Today's Reading

"Please, Papa, please let me out," she sobbed at the shadows of his feet, two pillars of condemnation against the thin strip of light beneath the door. "Don't leave me alone in the dark."

"You were conceived in darkness, child, and to eternal darkness you'll likely return." His voice was as loud and stern in their small parish home as it was from the pulpit. "Pray and ponder upon that."

The shadows of his feet disappeared, and Cecelia dropped to her knees, her fingertips reaching for the last of the light of his lantern as it faded away.

She curled up next to the door like a dog awaiting its master's return, her trembling cheek pressed to the dank floor as she searched beneath for the return of the light.

Conceived in darkness. What did that mean? And how was it her fault?

Cecelia called her prison the green room because the moss clinging to damp stone was the only color to be found in the cellar of the modest cottage. Some long-ago vicar with a family too large for the two-room house to adequately contain had partitioned a section of the subterranean space into an extra bedroom. Which was to say, a cot and trunk had been shoved into the corner.

In the summer, she would open the window and curl up in the anemic shafts of sun or moonlight, drinking in what she could. One day, the Reverend Teague's boots had appeared at the window and kicked dirt inside, showering her with soil.

She'd begged him not to lock the window from the outside. Not to take away the only light she knew.

"I won't escape," she vowed.

"I'm not afraid you'll escape," he blustered around a rare and colorless laugh. "It isn't as though you could fit through a window this small."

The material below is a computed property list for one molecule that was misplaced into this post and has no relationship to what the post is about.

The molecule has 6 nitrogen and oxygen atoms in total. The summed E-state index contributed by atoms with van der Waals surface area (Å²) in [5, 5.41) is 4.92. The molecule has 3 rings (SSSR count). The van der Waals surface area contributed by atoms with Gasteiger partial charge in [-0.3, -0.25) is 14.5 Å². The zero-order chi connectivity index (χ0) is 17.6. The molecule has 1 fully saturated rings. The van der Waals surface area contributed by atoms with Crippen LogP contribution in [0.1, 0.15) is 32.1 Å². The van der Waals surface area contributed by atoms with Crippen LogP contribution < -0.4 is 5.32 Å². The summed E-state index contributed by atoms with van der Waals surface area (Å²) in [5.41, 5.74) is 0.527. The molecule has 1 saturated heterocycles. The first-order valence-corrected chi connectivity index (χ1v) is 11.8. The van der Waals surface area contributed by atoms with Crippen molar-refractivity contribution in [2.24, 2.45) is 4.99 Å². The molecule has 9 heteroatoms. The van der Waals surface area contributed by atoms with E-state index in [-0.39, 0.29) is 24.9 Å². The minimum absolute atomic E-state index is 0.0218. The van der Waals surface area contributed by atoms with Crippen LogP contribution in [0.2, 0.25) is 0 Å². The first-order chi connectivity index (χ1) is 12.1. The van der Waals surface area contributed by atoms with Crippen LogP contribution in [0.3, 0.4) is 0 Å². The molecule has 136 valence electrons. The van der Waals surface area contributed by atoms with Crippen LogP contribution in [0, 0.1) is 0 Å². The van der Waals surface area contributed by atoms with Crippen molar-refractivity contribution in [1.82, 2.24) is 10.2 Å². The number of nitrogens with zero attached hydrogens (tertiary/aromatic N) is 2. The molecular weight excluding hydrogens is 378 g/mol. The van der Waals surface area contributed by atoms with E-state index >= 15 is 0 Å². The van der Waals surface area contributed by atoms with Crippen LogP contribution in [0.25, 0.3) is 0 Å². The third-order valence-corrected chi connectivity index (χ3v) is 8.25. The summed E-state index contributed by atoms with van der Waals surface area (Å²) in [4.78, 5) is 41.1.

It was the first time Cecelia had hated her body. The size and shape of it. If only she were wraithlike and delicate, perhaps she could slither through the window and slip away into the night.

Not that she would...she was too afraid of the dark. And she'd nowhere to go.

Over the years, she'd faced the green room with more courage. The fiends and monsters her fanciful fears conjured never once attacked her. Spiders and other very real denizens of the dark scuffled and shuffled and spun their webs but had yet to hurt her.

The sounds of the mice and such eventually became a serenade, preferable to the awful silence.

It amazed her what she could adapt to. The gnawing of thirst and hunger. The putrid scent of a neglected chamber pot and her unwashed body in a poorly ventilated room.

She snuck a blanket from her own bed into a cupboard one day when her father had been out proselytizing. This, she wrapped around her in the night, pretending the feeble warmth she found within belonged to something—someone—else.

She'd lean against the wall, hugging the blanket to herself, and fancy that her arms clinging to her middle were the arms of another, holding her as no one had ever done. That the planes and curves of the cold stones at her back were really the carved strength of a man. Of a protector. Of someone who didn't leave her alone in the night.

To face the dark by herself.

Because even as her imagined childhood torments fell away with the advancement of each year, one never did.

In the absolute darkness beneath the earth, something more insidious than a ghost lurked in the green room. More unrelenting than hunger. More rotten than filth. More venomous than any spider.

Loneliness.

An all-encompassing word, as correct as it was inadequate.

What began as boredom and isolation slowly became a void of silence inside of her, a yawning chasm of emptiness that no meal or interaction seemed to sate.

Because even when she was free, the room was always there, waiting for her next perceived slight, her next accidental sin.

The anticipation of being tossed into hell was almost as torturous as the endless hours she spent in her prison.

Cecelia prayed as her father bade her, but not the prayers she'd been forced to memorize. She would drop to her knees every night, prostrating herself before a cold and condemning God and imploring with the fervency of a pilgrim for one thing.

Someone to save her from this gray-and-green hell in which she lived.
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